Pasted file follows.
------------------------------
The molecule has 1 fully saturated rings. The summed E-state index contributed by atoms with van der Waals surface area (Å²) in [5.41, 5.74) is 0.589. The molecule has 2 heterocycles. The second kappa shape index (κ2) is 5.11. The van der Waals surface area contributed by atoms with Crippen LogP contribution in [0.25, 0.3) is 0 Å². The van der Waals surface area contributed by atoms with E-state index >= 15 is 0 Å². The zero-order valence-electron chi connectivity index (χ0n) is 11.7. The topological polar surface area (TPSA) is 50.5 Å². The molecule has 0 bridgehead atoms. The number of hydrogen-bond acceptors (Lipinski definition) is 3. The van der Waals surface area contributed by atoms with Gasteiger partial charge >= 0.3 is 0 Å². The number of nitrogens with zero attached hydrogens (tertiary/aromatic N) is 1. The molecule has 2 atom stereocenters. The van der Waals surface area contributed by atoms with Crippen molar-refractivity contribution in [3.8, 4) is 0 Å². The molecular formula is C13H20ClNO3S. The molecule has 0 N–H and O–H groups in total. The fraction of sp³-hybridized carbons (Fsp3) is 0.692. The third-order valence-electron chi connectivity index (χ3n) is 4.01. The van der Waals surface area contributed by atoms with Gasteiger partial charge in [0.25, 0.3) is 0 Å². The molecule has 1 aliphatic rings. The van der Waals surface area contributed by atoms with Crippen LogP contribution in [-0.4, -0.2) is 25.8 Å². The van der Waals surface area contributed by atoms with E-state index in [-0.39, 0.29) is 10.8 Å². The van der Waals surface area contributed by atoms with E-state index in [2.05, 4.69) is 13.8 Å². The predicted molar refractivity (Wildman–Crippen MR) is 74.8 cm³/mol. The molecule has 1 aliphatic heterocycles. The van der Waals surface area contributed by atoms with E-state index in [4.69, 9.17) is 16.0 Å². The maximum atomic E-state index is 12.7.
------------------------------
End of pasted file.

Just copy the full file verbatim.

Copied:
The molecule has 1 fully saturated rings. The summed E-state index contributed by atoms with van der Waals surface area (Å²) in [5.41, 5.74) is 0.589. The molecule has 2 heterocycles. The second kappa shape index (κ2) is 5.11. The van der Waals surface area contributed by atoms with Crippen LogP contribution in [0.25, 0.3) is 0 Å². The van der Waals surface area contributed by atoms with E-state index >= 15 is 0 Å². The zero-order valence-electron chi connectivity index (χ0n) is 11.7. The topological polar surface area (TPSA) is 50.5 Å². The molecule has 0 bridgehead atoms. The number of hydrogen-bond acceptors (Lipinski definition) is 3. The van der Waals surface area contributed by atoms with Gasteiger partial charge >= 0.3 is 0 Å². The number of nitrogens with zero attached hydrogens (tertiary/aromatic N) is 1. The molecule has 2 atom stereocenters. The van der Waals surface area contributed by atoms with Crippen molar-refractivity contribution in [3.8, 4) is 0 Å². The molecular formula is C13H20ClNO3S. The molecule has 0 N–H and O–H groups in total. The fraction of sp³-hybridized carbons (Fsp3) is 0.692. The third-order valence-electron chi connectivity index (χ3n) is 4.01. The van der Waals surface area contributed by atoms with Gasteiger partial charge in [0.25, 0.3) is 0 Å². The molecule has 1 aliphatic rings. The van der Waals surface area contributed by atoms with Crippen LogP contribution in [-0.4, -0.2) is 25.8 Å². The van der Waals surface area contributed by atoms with E-state index in [-0.39, 0.29) is 10.8 Å². The van der Waals surface area contributed by atoms with E-state index in [2.05, 4.69) is 13.8 Å². The predicted molar refractivity (Wildman–Crippen MR) is 74.8 cm³/mol. The molecule has 1 aliphatic heterocycles. The van der Waals surface area contributed by atoms with E-state index in [4.69, 9.17) is 16.0 Å². The maximum atomic E-state index is 12.7.